Another MLB jersey flap: Why don't teams have their uniforms yet?

Major League Baseball’s uniform problem faces yet another hurdle: Availability.

The Texas Rangers and Milwaukee Brewers typically wear the popular City Connect uniforms for Friday night games, per their end-of-week customs. There was just one hang-up: Fanatics, the company responsible for producing the Nike-designed uniforms, has not delivered them.

So the Rangers wore their standard whites for a nationally-televised clash against the Houston Astros while the Brewers shelved their “Brew Crew” ode to beer, brats and Lake Michigan as they took the field against Seattle.

Officials from the Rangers and Brewers intimated to reporters that missing deliveries accounted for the jersey scrambling. Friday marked the ninth day of MLB's regular season.

Yet the missing jerseys should not have come as a surprise, according to Fanatics.

The company, which has produced MLB jerseys since 2017, measures players for uniforms during spring training and then asks teams to prioritize which uniforms they'd like delivered first, with the first of six windows coming March 18 and the last on May 27.

"In early December, each MLB Club was given shipping windows and asked to prioritize their on-field uniform needs to be delivered on specific dates between March 18 and mid-May," Fanatics said in a statement to USA TODAY Sports. "The different delivery dates are intentional given that each player has parts of their uniform customized during Spring Training. Once those measurements are taken and sent back to the facility, there are different lead times to make the jerseys and pants, which inform how teams prioritize their uniform deliveries. This is the normal process each season.

"Uniforms prioritized in the first two ship windows this season — March 18 and April 1 — have already been delivered on-time or early. The remaining jerseys that are due to teams in the final prioritized shipping windows, between now and mid-May, are on track to be delivered early and ahead of schedule, by April 23. This is aligned with when teams receive the bulk of their jerseys each season based on the manufacturing process after Spring Training."

Adolis Garcia and Evan Carter wearing the Rangers' City Connect uniforms in 2023.
Adolis Garcia and Evan Carter wearing the Rangers' City Connect uniforms in 2023.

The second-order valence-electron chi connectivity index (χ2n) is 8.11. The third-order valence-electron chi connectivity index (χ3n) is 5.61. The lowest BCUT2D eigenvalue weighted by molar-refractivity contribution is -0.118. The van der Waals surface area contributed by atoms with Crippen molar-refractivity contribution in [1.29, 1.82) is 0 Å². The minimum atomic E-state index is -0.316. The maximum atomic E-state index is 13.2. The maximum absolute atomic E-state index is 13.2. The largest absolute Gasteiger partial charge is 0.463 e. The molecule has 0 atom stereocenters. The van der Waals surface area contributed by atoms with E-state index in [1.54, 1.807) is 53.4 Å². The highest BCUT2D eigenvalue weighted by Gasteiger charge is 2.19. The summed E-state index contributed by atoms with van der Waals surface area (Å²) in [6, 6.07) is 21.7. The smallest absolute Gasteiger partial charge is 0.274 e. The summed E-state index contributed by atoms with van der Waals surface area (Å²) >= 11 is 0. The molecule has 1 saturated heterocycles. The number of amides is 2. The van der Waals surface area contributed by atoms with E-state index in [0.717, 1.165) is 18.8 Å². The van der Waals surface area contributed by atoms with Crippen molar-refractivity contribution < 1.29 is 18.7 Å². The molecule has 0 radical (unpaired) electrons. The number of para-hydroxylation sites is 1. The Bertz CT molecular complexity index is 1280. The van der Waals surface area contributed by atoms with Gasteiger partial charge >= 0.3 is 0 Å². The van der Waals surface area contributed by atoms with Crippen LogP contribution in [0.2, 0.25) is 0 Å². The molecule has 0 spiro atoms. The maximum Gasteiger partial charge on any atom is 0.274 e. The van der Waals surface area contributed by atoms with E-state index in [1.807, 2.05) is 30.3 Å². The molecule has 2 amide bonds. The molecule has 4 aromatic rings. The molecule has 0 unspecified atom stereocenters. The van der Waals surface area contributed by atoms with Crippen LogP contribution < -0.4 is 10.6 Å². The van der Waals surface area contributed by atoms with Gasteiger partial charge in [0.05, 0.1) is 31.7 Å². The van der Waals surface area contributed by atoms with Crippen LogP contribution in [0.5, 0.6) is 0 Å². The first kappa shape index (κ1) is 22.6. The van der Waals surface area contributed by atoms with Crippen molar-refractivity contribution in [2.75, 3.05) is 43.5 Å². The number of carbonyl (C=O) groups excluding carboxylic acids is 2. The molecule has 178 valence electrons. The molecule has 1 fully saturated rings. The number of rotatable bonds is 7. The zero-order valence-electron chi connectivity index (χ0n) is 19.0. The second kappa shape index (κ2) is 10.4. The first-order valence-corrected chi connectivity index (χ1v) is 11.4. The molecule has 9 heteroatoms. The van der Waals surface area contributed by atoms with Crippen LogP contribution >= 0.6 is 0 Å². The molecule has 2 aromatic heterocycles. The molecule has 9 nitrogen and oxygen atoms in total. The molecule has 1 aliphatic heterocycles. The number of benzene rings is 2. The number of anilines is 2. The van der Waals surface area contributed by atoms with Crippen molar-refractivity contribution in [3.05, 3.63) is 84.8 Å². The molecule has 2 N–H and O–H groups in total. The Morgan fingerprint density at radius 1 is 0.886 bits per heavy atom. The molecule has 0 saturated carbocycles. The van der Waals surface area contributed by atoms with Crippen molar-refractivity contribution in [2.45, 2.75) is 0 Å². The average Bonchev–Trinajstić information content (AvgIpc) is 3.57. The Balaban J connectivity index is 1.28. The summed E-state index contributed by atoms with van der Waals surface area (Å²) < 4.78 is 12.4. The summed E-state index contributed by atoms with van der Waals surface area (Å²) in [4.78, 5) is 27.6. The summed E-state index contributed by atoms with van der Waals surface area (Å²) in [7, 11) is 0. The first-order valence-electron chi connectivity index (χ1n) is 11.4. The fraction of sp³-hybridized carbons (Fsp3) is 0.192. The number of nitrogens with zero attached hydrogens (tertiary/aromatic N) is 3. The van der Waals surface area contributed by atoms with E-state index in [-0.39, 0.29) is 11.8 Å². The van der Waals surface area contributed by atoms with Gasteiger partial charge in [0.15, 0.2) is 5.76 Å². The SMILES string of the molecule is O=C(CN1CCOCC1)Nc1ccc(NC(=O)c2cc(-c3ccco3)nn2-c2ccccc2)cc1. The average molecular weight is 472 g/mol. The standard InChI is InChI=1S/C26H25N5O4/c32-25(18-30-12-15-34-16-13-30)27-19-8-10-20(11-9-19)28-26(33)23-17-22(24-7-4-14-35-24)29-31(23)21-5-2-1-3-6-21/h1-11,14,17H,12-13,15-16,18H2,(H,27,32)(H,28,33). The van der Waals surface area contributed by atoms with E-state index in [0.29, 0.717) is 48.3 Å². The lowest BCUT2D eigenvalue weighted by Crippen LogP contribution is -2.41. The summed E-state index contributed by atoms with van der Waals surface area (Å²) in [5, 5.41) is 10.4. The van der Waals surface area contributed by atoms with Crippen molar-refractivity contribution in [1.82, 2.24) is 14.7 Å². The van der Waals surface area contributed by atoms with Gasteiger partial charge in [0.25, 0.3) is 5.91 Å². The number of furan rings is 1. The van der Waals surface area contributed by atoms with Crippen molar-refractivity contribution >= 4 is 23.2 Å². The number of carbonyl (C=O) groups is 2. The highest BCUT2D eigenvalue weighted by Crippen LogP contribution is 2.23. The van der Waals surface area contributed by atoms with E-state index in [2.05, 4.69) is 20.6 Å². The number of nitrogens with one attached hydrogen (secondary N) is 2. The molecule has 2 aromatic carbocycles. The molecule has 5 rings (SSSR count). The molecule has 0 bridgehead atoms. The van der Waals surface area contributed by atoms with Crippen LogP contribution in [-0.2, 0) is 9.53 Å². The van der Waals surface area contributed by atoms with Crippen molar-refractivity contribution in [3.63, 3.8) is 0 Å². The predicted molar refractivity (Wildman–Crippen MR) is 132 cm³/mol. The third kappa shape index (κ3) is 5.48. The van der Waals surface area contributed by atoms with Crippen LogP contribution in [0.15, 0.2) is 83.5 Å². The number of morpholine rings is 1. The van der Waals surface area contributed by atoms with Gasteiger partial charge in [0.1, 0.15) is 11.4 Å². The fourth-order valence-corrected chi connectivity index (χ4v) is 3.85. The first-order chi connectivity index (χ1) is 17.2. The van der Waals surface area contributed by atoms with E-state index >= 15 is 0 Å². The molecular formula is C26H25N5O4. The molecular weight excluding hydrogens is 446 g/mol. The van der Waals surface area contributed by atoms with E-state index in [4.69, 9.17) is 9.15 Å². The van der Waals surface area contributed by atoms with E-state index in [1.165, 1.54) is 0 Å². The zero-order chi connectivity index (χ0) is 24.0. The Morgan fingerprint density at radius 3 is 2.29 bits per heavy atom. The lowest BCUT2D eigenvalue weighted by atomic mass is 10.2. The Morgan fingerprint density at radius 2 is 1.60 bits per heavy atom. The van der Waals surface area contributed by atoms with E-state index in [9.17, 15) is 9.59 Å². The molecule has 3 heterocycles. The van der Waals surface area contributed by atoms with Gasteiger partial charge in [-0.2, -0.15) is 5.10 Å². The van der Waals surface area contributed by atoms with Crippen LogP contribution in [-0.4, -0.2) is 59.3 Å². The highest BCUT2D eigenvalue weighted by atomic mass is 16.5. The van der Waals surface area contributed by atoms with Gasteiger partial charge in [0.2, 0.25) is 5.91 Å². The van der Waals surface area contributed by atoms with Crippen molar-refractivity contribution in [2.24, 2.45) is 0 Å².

With scrutiny of the new Nike-designed jerseys at a high level, players, fans and media have identified at least five teams who have not yet worn City Connect or other alternate jerseys on their traditional days of use. The Mariners did not wear their cream Sunday uniforms and the Minnesota Twins reportedly did not have the pants to round out their Twin Cities alternate fits. The Mariners reached out to fans to explain the Sunday switch, saying the jerseys hadn't been delivered yet. Additionally, the St. Louis Cardinals reportedly will not have their alternate blue tops until June, although Fanatics said all jerseys and pants will be delivered by no later than May 7.

And teams have prioritized which kits arrive first, and wear them as they're available. The Rangers, according to a spokesman, received five uniform sets before the season - three home and two road. As defending World Series champions, they wore the now-customary gold-trimmed uniforms for their opening series, prioritizing that delivery over the City Connect jerseys.

Both the Rangers and Fanatics anticipate the City Connects will arrive by Texas' next Friday home date of April 26.

The 2024 jerseys have been under fire virtually from the moment they appeared in spring training, due to the reduced point size of lettering, to players sweating through their jerseys once the season has begun, along with a general bargain-basement feel from the products. The uniforms are designed by Nike, which opted for a new fabric this year, and produced by Fanatics, which contracts to produce uniforms for virtually every major sports league and the NCAA.

MLB introduced the Nike-designed City Connect line in 2021 to great fanfare and immediate popularity. The most recent releases have, objectively, lacked the creativity and panache of the earlier releases, evidenced by the Philadelphia Phillies' City Connect release earlier Friday. Those jerseys retail for up to $175.

This article originally appeared on USA TODAY: MLB jersey debacle: City Connect uniforms aren't getting to teams